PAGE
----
A prostate cancer diagnosis is confirmed by a biopsy. The pathologist studies the tissue samples from the prostate under a microscope to report the grade of the tumor. The grade tells how much the tumor tissue differs from normal prostate tissue. It suggests how fast the tumor is likely to grow.
Tumors with higher grades tend to grow faster than those with lower grades. They are also more likely to spread. You and your doctor carefully evaluate both the effectiveness of the treatment options, as well as their side effects. Factors to consider include the stage, Gleason score, PSA level, your age, any other diseases or conditions you may have, potential side effects of treatments, and your personal preferences.
One system of grading is with the Gleason score. Gleason scores range from 2 to 10. The pathologist grades the tissue based upon the patterns of cells in the prostate tissue. The most common pattern is given a grade of 1 (most like normal cells) to 5 (most abnormal). The pathologist gives the second most common pattern a grade of 1 to 5, and adds the two most common grades together to make the Gleason score. A high Gleason score means a high-grade prostate tumor.
The term "localized prostate cancer" refers to cancer that is confined to the tissue in which it originated (stage I or stage II); meaning that the cancer has not spread to other organs.
Advanced prostate cancer is a later stage cancer that has spread outside of the prostate tissue. When prostate cancer spreads, it is often found in nearby lymph nodes. If cancer has reached these nodes, it may have spread to other lymph nodes and/or organs. Stage III and stage IV prostate cancer may be "locally advanced" (it has spread to areas surrounding the prostate) or metastatic (it has spread to other organs, frequently the bones). In addition, advanced cancer can refer to an earlier stage of prostate cancer that has come back after treatment.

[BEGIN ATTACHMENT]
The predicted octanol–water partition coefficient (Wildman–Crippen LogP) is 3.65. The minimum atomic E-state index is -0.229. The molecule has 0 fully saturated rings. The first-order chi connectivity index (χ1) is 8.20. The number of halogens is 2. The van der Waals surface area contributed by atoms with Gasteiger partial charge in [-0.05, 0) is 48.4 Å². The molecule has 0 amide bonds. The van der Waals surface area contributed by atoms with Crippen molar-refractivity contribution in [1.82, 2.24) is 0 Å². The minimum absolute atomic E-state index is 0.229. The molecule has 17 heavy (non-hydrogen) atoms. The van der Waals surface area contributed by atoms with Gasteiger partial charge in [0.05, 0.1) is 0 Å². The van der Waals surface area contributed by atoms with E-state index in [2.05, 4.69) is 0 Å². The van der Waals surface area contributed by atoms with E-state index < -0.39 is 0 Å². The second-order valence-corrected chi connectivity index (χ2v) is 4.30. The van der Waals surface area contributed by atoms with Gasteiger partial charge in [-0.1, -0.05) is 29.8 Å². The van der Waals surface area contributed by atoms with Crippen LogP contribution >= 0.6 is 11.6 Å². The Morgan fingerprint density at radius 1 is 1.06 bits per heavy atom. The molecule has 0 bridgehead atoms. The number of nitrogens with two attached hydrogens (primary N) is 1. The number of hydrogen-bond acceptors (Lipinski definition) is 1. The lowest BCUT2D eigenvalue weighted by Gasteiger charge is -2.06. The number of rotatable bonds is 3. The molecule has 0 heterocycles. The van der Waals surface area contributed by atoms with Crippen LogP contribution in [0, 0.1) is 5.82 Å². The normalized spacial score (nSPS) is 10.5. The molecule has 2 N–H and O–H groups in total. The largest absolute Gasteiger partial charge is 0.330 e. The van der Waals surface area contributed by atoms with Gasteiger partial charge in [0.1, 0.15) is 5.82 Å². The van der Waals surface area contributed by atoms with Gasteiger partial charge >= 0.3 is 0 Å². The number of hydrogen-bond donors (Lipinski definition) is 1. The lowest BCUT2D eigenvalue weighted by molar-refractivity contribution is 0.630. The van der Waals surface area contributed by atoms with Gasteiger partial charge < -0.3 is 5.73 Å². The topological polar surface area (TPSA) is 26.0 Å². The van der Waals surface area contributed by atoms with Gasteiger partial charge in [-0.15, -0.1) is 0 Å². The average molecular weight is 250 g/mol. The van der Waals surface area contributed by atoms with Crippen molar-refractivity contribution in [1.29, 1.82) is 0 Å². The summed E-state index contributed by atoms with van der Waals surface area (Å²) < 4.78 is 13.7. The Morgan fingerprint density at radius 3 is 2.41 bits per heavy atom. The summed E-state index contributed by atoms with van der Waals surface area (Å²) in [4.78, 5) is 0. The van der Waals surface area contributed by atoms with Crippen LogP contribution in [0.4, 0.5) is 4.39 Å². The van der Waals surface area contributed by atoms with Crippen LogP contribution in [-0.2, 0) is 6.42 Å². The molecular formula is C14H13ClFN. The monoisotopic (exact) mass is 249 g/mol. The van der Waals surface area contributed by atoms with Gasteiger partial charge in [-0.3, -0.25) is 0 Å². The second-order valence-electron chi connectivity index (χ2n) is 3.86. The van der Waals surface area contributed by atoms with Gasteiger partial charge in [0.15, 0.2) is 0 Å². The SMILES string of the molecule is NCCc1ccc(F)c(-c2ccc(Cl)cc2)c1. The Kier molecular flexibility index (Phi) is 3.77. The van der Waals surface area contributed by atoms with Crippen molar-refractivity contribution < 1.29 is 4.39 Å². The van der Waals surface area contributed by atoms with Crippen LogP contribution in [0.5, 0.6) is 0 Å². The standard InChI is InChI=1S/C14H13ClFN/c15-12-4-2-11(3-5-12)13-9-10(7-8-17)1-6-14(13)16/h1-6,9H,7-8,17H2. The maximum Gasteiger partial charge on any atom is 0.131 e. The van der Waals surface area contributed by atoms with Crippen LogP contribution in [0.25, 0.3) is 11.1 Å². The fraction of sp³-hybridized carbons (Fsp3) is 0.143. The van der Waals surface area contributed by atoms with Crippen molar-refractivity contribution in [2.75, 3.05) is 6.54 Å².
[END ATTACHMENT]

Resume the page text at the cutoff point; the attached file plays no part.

When cancer spreads from its original place to another part of the body, the new tumor has the same kind of abnormal cells and the same name as the primary tumor. For example, if prostate cancer spreads to bones, the cancer cells in the bones are actually prostate cancer cells. The disease is metastatic prostate cancer, not bone cancer. For that reason, it is treated as prostate cancer, not bone cancer. Doctors call the new tumor “distant” or metastatic disease.
Tests to determine if the cancer has spread and to what parts of the body include:
- A small amount of a radioactive substance is injected into a blood vessel. It travels through the bloodstream and collects in the bones. A scanner measures the radiation. A Bone scan may show cancer that has spread to the bones.
- CT scan: An x-ray machine linked to a computer takes a series of detailed pictures. Doctors use CT scans to look for prostate cancer that has spread to lymph nodes and other areas. You may receive contrast material by injection into a blood vessel in your arm or hand, or by enema.
- MRI: A strong magnet linked to a computer is used to make detailed pictures of areas inside your body. An MRI can show whether cancer has spread to lymph nodes or other areas. Sometimes contrast material is used.
These are the stages of prostate cancer:
- Stage I: The cancer can’t be felt during a digital rectal exam, and it can’t be seen on a sonogram. It’s found by chance when surgery is done for another reason, usually for BPH. The cancer is only in the prostate. The grade is G1, or the Gleason score is no higher than 4.
- Stage II: The tumor is more advanced or a higher grade than Stage I, but the tumor doesn’t extend beyond the prostate. It may be felt during a digital rectal exam, or it may be seen on a sonogram.
- Stage III: The tumor extends beyond the prostate. The tumor may have invaded the seminal vesicles, but cancer cells haven’t spread to the lymph nodes.
- Stage IV: The tumor may have invaded the bladder, rectum, or nearby structures (beyond the seminal vesicles). It may have spread to the lymph nodes, bones, or to other parts of the body.